In his latest opinion piece, Bill Bartmann argues that nonprofit organizations could accept donations of consumer debt accounts and use the collections on those accounts to fund their operations. He says the move would help consumers, nonprofits, and banks while hurting the “traditional” collection industry and the attorneys it employs.

The article, “Why Nonprofits Should Be in the Debt Collection Business,” posted Monday on investor site, proposes a special tax credit that would incent banks to donate delinquent consumer credit accounts to nonprofits. The nonprofits would then gently collect on the outstanding balances to fund their other operations.

This new incarnation of Bill Bartmann seems to believe that there is a systemic risk with debt collection: it is almost impossible for a debt collector to not break all the consumer protection laws in pursuit of profit, leading to collection practices that he currently exaggerates and derides.

So wouldn’t the nonprofits then be under pressure to collect at any cost (they need to fund their other operations, after all)?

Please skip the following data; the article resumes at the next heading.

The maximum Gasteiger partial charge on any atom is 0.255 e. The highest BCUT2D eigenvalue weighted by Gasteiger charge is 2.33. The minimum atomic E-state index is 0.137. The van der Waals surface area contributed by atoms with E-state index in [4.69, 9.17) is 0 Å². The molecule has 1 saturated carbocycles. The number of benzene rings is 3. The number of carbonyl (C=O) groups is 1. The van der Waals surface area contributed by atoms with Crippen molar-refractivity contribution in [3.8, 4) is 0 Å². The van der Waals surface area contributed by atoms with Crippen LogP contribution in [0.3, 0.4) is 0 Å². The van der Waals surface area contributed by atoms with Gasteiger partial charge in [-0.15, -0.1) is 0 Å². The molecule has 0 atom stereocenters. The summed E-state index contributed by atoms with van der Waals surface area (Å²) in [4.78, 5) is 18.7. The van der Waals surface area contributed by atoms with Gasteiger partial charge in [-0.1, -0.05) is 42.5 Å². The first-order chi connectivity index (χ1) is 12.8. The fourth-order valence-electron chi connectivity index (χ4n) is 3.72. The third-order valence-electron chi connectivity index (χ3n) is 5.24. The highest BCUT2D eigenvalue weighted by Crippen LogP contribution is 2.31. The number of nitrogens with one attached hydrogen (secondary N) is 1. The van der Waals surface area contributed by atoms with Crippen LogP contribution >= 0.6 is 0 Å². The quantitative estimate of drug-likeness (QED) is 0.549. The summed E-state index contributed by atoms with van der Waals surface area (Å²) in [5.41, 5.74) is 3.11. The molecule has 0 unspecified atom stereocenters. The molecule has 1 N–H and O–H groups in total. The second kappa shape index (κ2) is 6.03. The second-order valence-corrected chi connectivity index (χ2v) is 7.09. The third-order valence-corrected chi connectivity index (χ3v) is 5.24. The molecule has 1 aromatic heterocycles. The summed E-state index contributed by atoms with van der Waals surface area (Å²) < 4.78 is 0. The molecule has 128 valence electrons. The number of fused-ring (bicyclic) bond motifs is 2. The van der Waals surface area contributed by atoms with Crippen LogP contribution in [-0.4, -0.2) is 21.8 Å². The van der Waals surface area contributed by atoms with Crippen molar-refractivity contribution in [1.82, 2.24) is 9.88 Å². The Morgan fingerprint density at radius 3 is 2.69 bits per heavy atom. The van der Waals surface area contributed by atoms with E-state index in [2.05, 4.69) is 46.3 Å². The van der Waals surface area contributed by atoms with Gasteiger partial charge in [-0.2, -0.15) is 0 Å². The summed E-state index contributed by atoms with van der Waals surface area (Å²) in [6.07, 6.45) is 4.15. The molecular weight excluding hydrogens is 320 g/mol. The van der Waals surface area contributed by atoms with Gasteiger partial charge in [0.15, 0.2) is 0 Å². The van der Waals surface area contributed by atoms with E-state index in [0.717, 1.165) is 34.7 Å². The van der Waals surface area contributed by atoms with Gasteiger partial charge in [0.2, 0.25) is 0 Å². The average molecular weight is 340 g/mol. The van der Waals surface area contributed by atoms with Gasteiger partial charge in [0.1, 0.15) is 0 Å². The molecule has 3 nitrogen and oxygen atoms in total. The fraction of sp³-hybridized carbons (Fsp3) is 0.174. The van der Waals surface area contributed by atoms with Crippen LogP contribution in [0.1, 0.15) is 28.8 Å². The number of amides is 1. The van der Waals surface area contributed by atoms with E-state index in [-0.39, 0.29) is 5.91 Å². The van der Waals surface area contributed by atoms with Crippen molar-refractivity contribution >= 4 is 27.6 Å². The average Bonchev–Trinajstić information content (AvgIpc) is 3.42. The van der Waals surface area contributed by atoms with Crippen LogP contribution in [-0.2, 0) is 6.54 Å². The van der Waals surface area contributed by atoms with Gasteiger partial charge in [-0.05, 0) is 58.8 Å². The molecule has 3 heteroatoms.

Hell no. You see, this plan is “genius” (his word).

Qualified nonprofits would be required to provide a range of financial literacy, social services, and job search programs to the consumer with the delinquent loan. They would also be forbidden to charge interest or to use any form of litigation against a consumer. Of course, Bartmann does not address the cost to collect or even how nonprofits would pay, you know, collectors to do the work. Maybe they can outsource all that to third party debt collection agencies!

That’s a silly little detail that would be addressed later on. This isn’t so much a plan as it is a statement piece. We have to do something about debt collectors, debt collector Bill Bartmann says.

“Money corrupts,” he writes unironically, as a one-time self-proclaimed billionaire who published a book in 2009 titled Bailout Riches! How Everyday Investors Can Make a Fortune Buying Bad Loans for Pennies on the Dollar.

So what do we think about all this? I’m interested in hearing some feedback.


Next Article: LiveVox Presents Part II of "A Fireside ...